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Industrial design intended as cultural heritage is witnessing a period's industrial production and creative thought; this legacy needs to be shared with a broader audience. The Milan area is full of studios and ateliers, where most Italian design projects were born. Even though they are no longer operating, these locations are still linked to the creative process and convey the atmosphere of the golden age of Italian design. Design research is essential in investigating archives' potential in constructing historical narratives and new research paths and learning tools. The paper describes two case studies for enhancing Design Culture through digital technology. A digitisation project for the archive of the famed Italian modeller Giovanni Sacchi to link heterogeneous data – sketches, technical drawings, images, physical models – to create an overall view of the design process and highlighting the creative thought. The second describes LfAC, a mobile location-based application designed to lead visitors to discover Achille Castiglioni's projects in downtown Milan: works are valorised and brought back to life through contextual contents delivered to visitors' smartphones.
1. Designer's studios and archives. An outstanding legacy
After World War II, Italian industrial design began to be recognised worldwide thanks to some courageous and visionary entrepreneurs who believed in it and entrusted talented minds with the design of their products. Many objects that were in daily use at the time are exposed in museums as design icons. However, what has become emblematic as evidence of an era and culture is only the object, the final product, while the cultural heritage to make widespread should not overlook the entire creative process that led to that particular form and the specific expertise that the Master of Design applied. Design understood as cultural heritage communicates on a large scale the objective value of the product itself and the value system in which it was generated. The exhibition of industrial products is undoubtedly an excellent starting point for spreading the design culture, but it is just as valuable to provide an adequate contextualisation. Public institutions and private foundations have created a culture around Design by organising exhibitions and debates on the subject and offering their spaces as a showcase for promoting "making Italian". Think of the Design Museum at the Milan Triennale, an exhibition, an attraction for visitors and a training centre for future designers, or the recently opened ADI Design Museum Compasso d'Oro. Nevertheless, in Milan, there are museums and professional studios, ateliers and workshops that have been transformed into foundations, such as the studios of Vico Magistretti, Franco Albini, Achille Castiglioni and the Giovanni Sacchi Archive. Places where there is a large number of documents, models, prototypes, and drawings from which it is possible to follow the evolution of the products and their creation step by step.
There has long been a debate on using and exploiting this heritage, identifying new cross-media approaches as technology is constantly evolving and creates innovative experiences in the cultural sector. Using custom applications, whether online or on-site, technology can provide content to an ever-growing audience, and museums and institutions have not missed the chance to experiment with this opportunity. Today, content reaches us everywhere, as expressed well by the term ubiquitous computing (Greenfield, 2006) , explicitly coined to indicate how ICT technology, found increasingly in new contexts and forms, will continue to affect daily life in unforeseeable ways.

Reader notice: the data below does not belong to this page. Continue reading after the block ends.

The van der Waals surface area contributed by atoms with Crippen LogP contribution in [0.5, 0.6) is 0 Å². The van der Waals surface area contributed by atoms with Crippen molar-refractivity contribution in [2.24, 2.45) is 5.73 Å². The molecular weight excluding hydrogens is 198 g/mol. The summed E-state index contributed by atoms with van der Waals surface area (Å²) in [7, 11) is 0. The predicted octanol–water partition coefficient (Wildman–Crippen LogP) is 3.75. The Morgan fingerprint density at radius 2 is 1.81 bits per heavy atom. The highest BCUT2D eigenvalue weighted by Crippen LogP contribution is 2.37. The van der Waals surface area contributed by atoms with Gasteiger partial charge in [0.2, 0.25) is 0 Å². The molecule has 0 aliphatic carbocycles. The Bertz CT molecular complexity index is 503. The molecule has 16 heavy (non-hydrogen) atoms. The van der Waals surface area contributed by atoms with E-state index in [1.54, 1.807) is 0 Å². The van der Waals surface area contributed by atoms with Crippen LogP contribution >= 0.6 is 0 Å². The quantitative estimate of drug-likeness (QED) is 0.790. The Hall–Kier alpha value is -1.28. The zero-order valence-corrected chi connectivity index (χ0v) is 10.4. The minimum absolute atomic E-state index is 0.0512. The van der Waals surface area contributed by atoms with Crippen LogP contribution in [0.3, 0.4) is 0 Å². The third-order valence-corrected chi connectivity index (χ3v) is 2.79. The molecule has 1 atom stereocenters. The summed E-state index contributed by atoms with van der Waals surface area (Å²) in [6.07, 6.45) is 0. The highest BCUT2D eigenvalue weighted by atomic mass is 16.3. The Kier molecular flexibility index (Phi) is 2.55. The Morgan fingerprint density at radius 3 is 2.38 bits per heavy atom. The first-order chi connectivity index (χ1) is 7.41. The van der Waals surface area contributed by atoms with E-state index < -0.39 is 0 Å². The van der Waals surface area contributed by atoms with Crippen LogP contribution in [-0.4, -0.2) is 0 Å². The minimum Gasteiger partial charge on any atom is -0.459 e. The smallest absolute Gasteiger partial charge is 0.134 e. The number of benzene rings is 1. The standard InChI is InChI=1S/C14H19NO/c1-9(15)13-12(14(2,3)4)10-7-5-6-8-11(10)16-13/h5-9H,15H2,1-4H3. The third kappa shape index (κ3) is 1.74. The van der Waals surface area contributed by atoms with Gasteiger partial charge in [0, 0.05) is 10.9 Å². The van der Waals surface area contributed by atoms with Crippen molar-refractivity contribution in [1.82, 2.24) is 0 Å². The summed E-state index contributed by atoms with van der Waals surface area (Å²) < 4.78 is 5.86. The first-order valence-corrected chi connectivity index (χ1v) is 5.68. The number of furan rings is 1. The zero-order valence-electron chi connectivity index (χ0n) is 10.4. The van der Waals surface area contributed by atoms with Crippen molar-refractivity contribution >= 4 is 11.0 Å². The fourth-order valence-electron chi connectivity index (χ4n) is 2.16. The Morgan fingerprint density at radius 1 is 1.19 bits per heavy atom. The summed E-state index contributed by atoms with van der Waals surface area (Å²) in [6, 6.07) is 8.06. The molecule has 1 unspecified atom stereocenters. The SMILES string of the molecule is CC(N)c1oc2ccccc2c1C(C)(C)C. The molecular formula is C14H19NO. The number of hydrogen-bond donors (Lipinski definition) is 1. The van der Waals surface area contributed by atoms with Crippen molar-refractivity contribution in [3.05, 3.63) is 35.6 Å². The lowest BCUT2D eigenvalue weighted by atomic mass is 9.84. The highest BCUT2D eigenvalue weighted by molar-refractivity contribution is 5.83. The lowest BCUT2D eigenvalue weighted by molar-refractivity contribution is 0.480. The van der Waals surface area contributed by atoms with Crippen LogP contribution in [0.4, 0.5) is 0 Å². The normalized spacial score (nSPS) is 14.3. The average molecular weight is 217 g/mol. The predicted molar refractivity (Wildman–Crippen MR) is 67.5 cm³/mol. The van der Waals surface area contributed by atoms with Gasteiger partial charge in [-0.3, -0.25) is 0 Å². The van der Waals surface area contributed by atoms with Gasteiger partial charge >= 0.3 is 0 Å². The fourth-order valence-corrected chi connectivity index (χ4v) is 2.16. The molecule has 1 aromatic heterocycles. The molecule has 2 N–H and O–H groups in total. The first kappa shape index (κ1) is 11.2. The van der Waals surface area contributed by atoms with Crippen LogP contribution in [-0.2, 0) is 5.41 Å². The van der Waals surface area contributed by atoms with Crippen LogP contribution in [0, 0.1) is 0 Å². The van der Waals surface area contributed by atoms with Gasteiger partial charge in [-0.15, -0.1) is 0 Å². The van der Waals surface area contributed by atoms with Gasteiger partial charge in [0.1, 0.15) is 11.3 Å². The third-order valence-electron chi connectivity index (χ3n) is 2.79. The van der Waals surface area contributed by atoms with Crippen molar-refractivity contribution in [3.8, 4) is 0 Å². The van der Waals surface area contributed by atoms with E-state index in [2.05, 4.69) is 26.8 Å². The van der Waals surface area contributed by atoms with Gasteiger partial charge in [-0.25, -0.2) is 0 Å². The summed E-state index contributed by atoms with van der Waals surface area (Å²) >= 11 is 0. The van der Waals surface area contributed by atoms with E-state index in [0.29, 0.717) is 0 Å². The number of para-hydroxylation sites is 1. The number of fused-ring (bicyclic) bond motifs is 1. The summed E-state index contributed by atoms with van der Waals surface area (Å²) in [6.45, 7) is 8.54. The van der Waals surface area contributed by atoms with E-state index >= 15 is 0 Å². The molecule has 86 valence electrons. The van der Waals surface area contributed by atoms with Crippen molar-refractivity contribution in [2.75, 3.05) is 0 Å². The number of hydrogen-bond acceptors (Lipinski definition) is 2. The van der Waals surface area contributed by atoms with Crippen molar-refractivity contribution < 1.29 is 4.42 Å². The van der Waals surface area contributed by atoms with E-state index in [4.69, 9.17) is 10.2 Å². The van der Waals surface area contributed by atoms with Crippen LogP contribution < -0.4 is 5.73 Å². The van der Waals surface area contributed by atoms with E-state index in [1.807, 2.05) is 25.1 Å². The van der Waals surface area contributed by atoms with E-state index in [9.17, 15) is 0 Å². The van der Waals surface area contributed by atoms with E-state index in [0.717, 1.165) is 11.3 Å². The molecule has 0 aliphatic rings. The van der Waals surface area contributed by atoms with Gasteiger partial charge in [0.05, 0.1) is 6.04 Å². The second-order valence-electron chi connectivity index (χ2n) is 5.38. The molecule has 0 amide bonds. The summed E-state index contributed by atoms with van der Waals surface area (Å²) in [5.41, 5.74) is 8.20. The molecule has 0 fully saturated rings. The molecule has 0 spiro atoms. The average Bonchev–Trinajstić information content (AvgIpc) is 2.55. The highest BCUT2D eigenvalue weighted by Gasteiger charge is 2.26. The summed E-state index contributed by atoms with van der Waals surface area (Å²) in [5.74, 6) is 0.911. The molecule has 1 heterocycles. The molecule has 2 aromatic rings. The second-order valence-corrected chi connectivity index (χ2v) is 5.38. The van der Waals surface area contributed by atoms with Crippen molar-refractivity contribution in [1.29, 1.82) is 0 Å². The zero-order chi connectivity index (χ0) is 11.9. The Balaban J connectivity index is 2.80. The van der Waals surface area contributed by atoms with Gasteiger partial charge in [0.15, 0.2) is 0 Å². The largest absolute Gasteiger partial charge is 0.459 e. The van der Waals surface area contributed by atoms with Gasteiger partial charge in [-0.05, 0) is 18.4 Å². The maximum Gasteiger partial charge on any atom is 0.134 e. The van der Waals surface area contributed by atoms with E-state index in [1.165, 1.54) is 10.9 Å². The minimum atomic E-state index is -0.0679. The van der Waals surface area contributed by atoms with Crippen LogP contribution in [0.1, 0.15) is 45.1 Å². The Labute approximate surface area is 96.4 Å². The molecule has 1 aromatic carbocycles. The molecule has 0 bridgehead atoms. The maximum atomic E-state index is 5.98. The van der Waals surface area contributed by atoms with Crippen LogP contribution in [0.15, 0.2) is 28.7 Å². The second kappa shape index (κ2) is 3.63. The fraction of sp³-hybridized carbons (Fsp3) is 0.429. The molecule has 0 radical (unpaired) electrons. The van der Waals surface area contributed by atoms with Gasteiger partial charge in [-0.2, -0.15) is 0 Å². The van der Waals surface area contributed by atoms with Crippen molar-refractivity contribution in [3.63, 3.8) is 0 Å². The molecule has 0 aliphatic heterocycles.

The international online forum Narrare l'archivio (Narrating the archive), held in November 2020 in the middle of the pandemic, was organised by the Vico Magistretti Archive (NARRARE CON L’ARCHIVIO - Fondazione Vico Magistretti, 2020) . The initiative aimed to investigate the possible multidisciplinary uses of archives in constructing historical narratives and how to design new research paths and learning tools; the topic was discussed with experts from different international institutions and allowed the collection of contributions in a shared panel.
This is the context analysed by a research project carried out at the Design Department of Politecnico di Milano. D.E.SY. (Designing Enhancement Strategies and Exhibit Systems for the Italian House Museums and Studios), aims to improve design strategies to enhance house museums and studios of artists and designers (faber). The focus of this study is a group of representative house museums and studios from the late 19th and early 21st centuries where designers and artists performed their creativity, and the places themselves could be considered the witness of their production and creative actions.
These particular and fascinating sites are therefore considered to be a well-recognised heritage even by museum protection and conservation institutions such as International Council of Museums ICOM. The locations involved, owned by public or private institutions, include house museums, ateliers and studios that could be considered museums for all intents and purposes but still reflect the narrative of their original function. The narrative of the original place is hidden but still traceable and could be recalled thanks to the visual documentation and other sources; they still include many aspects of their original everyday life and thus crucial historical witness and identity. Moreover, faber spaces, often animated by passionate heirs and curators, highlight the connection between the historical background of the owners, their lives and personalities, and the creative activities in that specific place.
2. Castiglioni & Sacchi: faber of the italian design